We didn’t view it as failure but as a call to take a different, more relaxed approach to cartooning and so we formed Gigundo Industries, the world’s largest, non-existent, virtual company, which is a subsidiary of an even larger, non-existent, virtual company called Enormco.  You can visit the websites for either company at gigundoindustries.com or enormco.com and there you’ll find dozens of cartoons to look at and even buy for your presentations, brochures, etc.  (A little crass commercialism doesn’t hurt now and then.)

The process of coming up with a good cartoon is not all that different from developing a marketing strategy.  Strategy formation requires taking a complex set of both internal and external inputs and distilling them down to a single direction that fulfills unmet needs.  Cartooning does the same but it ends with turning the situation upside down or placing it in a prison, doctor’s office, caveman times or some other real or unreal situation we can all envision.

Today, George and I come up with fewer cartoons but we always work on one for the holidays.  Typically, we talk about the year’s news and try to work up ideas based on what people have been talking about that is still current or top-of-mind.  Some years have been a lot tougher than others.  I think the most difficult year for us was 2001 following 9/11.  It was impossible to come up with an idea that would be funny or ironic.  I don’t recall now what triggered the idea of the cartoon below that was the result, but it seemed right for the times.  There was no caption.  There was nothing that needed to be said.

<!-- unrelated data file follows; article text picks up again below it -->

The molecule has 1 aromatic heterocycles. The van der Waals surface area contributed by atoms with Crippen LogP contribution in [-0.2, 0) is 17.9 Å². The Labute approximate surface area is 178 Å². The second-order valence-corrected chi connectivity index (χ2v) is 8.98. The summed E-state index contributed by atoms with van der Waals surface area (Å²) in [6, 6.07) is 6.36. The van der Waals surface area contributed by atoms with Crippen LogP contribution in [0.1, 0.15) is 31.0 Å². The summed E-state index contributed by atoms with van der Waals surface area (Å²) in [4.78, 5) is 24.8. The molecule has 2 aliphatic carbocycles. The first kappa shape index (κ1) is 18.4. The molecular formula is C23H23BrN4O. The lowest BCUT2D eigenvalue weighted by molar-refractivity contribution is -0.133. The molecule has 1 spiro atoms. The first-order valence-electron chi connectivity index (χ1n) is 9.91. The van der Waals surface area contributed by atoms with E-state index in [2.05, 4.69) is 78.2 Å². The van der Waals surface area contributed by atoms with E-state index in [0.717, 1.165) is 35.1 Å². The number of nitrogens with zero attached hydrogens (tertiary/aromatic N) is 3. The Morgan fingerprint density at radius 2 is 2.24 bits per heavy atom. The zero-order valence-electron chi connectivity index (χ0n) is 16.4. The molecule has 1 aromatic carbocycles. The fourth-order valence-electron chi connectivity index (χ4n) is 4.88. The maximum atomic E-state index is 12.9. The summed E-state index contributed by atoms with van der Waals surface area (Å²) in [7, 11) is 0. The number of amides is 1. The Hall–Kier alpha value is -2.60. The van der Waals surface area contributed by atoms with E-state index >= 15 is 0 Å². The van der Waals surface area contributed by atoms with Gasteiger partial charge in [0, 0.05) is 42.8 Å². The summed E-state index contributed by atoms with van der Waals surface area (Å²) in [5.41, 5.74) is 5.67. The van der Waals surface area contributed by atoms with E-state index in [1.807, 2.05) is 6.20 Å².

2002 was an extraordinarily tense year and you’ll recall the heightened security everywhere in New York and in other major cities around the world.  But at the same time, we began to laugh again and take ourselves a little less seriously.  That was the year we sent this cartoon out:

By 2004, the country was beginning to relax a bit more but still always conscious of our enemies around the world.  Santa, too, we thought, would have similar concerns and we came up with this.

By 2009, we felt we could move on to other topics and that was a year filled with the lunacy of the tabloids, or is that every year?  We decided that even Santa couldn’t be immune from tabloid scandal and this cartoon resulted:

We’ve moved around to a lot of different topics including the economy, labor, health and nutrition and last year, focused on the 1% who have become so wealthy during the last decade, even Santa.  All of our Christmas cartoons can be seen at the Gigundo Industries website and that brings me to 2012.